In the past, the NFIP provided large amounts of money to pay for certain flood-prone buildings. This had the unfortunate effect of masking the real risk faced by homeowners, as the cost of payments did not accurately reflect the likelihood of a flood and the demand for payment. In addition, floodplain maps and other data collection methods used by the NFIP to identify areas at risk make little, if any, distinction based on location (for example, near a river vs. a mile away from one. ) or facilities. their building materials (for example, building and wood). By subtracting the reward value from the risk, the program is complete incentives—rather than weakening—the placement of houses in very dangerous places for many years. And by painting many houses with the same brush as the actuarial, it has effectively built an inconsistent practice.

Today, the NFIP covers more than five million policyholders in 23,000 communities across the country, providing $1.3 trillion in benefits. But the structural problems that have dogged the program for years—and are only getting worse because of climate change—have brought the NFIP to a crossroads. Therefore, the program has decided to make a real change, which calculates the risk of flooding and interprets and shares information about flooding. If implemented correctly, the new NFIP process, which it mentioned Risk Level 2.0it should help to eliminate the imbalance of the program.

One of the biggest changes: Flood insurance will now be priced based on the unique characteristics of each home and property—including its elevation, proximity to water, and total cost of rebuilding—not just its location on a valley map. FEMA is also upping its game in technology and data collection, including the latest developments in disaster modeling and engineering science. By improving its ability to predict when, where, and how a flood will affect communities and the buildings within it, FEMA aims to make the NFIP more equitable and strengthen the mitigation side of its core mission.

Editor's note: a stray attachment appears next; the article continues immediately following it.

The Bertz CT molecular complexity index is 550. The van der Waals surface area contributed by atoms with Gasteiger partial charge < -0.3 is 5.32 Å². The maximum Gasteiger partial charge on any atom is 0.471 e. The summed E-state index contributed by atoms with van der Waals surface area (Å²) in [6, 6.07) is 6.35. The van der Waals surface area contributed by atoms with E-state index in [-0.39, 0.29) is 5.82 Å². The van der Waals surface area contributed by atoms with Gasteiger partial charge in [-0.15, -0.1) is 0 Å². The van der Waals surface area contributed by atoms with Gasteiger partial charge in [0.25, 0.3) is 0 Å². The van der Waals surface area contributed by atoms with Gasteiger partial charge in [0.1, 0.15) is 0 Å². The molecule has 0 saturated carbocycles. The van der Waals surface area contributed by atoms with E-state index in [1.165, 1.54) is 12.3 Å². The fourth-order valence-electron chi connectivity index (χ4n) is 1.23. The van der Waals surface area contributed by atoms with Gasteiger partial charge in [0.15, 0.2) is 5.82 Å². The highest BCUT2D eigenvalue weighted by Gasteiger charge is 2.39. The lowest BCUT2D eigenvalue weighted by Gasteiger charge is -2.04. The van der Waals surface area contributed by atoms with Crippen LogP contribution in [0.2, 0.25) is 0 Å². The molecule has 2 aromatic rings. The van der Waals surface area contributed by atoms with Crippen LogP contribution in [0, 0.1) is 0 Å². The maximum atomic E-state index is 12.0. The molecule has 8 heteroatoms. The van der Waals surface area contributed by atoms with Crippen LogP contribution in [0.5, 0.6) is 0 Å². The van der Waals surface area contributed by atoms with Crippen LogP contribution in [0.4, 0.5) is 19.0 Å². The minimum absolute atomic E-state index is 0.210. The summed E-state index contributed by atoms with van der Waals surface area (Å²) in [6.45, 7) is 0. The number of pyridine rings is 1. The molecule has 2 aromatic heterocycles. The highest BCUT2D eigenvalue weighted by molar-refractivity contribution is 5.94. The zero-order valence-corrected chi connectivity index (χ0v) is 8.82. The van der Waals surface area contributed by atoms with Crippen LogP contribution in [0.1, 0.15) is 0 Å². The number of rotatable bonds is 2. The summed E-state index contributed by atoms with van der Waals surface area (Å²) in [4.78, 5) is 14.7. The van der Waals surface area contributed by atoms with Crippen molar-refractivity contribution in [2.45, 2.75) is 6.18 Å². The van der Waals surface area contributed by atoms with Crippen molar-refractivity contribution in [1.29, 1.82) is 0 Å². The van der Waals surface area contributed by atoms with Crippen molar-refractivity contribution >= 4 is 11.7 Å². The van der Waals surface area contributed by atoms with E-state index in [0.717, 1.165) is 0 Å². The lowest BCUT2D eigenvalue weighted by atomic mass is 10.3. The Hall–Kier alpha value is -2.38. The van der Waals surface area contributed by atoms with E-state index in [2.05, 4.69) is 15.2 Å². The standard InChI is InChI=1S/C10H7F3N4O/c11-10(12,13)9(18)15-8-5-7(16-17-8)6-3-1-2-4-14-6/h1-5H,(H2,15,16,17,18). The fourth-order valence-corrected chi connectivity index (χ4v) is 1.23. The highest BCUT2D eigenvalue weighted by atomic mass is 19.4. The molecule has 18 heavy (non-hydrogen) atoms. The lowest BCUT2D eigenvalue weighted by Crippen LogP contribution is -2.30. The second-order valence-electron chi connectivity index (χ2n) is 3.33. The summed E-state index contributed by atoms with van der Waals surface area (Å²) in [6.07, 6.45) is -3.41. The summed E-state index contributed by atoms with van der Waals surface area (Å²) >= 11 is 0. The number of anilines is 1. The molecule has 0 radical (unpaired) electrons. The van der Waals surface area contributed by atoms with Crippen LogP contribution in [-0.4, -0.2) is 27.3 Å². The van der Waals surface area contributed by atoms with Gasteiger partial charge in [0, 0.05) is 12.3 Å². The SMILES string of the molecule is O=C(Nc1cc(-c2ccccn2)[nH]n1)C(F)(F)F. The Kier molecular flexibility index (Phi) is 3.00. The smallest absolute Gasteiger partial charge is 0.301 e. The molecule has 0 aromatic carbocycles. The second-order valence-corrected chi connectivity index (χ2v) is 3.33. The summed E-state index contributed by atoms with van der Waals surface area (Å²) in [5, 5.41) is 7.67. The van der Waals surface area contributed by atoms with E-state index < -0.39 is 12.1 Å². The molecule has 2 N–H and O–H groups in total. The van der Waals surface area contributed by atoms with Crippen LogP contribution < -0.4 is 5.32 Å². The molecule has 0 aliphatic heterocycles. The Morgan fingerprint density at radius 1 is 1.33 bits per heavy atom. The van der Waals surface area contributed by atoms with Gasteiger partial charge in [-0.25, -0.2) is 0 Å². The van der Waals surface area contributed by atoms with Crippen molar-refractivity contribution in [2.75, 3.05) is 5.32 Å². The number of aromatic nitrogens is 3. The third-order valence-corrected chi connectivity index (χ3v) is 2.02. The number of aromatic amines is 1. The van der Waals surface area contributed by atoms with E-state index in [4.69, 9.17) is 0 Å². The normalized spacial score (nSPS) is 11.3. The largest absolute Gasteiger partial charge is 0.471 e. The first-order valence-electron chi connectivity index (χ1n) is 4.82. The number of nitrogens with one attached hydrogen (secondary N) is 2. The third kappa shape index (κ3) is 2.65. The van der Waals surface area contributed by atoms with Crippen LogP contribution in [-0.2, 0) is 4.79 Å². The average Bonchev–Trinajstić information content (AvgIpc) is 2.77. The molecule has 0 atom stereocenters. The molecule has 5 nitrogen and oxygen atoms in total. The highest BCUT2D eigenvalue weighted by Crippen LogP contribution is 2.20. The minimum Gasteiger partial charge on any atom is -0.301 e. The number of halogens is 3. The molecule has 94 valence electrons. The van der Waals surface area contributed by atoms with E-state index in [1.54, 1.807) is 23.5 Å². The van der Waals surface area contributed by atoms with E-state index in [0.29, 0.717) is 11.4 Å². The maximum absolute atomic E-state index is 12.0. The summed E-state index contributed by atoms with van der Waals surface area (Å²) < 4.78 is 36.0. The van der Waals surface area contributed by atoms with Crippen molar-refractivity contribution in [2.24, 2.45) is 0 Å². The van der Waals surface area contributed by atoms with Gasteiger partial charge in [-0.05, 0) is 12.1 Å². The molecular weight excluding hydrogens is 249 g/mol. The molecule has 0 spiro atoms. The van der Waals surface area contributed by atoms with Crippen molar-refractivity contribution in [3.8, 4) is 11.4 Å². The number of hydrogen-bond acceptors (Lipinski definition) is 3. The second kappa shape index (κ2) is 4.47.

The water line showing the height of the flood waters in San Antonio, May 2013

© San Antonio Express-News/ZUMAPRESS.com/Alamy

After decades of being presented with a tragically distorted picture of the risk they faced, policyholders now have a better understanding of their vulnerability and how to mitigate it. And by revising flood maps and including fees to match housing needs, the NFIP hopes to eliminate a system that often benefits vulnerable populations at the expense of disadvantaged or vulnerable populations.

Risk Rating 2.0 “should make flood insurance better” in most cases, Scata says. “Expensive coastal housing will no longer be subsidized by affordable and risk-free housing.” And about 20 percent of policyholders will pay less under the new plan. However, he says, the cost of homeowners insurance is still out of reach for many. “Increasing prices means that some of the people who may need flood insurance cannot afford it,” he says. “Congress should act to create a means-tested flood insurance policy that helps low-income families purchase flood insurance, and that prioritizes those same families for flood relief.”

And, Scata adds, “FEMA must act quickly to ensure that these standards are able to handle today’s flooding.” and about the future. Because climate change can’t wait.”

How to prepare your home for a flood

Here are some things you can do if you are concerned about your home’s flood risk.

  • Start by visiting floodsmart.govNFIP website, for more information on flood maps, flood costs, and how to get flood insurance.
  • Make a plan. The difference between being prepared and unprepared for a flood is often the difference between losing a few things and losing everything.
  • Buy insurance. Although the NFIP has its problems, it is a good idea to buy insurance if your home is at risk. Anyone with a mortgage who lives in a high-risk area is required by law to carry it—but even if you live outside of the same home, or rent your home, it’s a good idea to research the benefits of purchasing a policy that covers the specific risk of your home. People who live outside flood-prone areas make up more than 20 percent of all flood insurance. If possible, landlords should also obtain insurance for storm storage that might flood their basements (which the NFIP only offers a very limited, limited coverage), and renters can purchase flood insurance that will cover items in their rental properties.
  • Raise it any equipment—heaters, central air conditioners, and other HVAC equipment—that are located in the basement of your home and are at risk of flooding. Moving them to a platform even a few meters away can protect them from damage—or even destruction—in the event of a flood.
  • Consider setting up a by stopping the shower-sometimes called a sewer backwater preventer or sewer backwater valve – to keep sewage from backing up into your basement.
  • Understanding the different ways to deal with risk-and talk about change in your area.

This article was originally published on July 13, 2017, and has been updated with new information and links.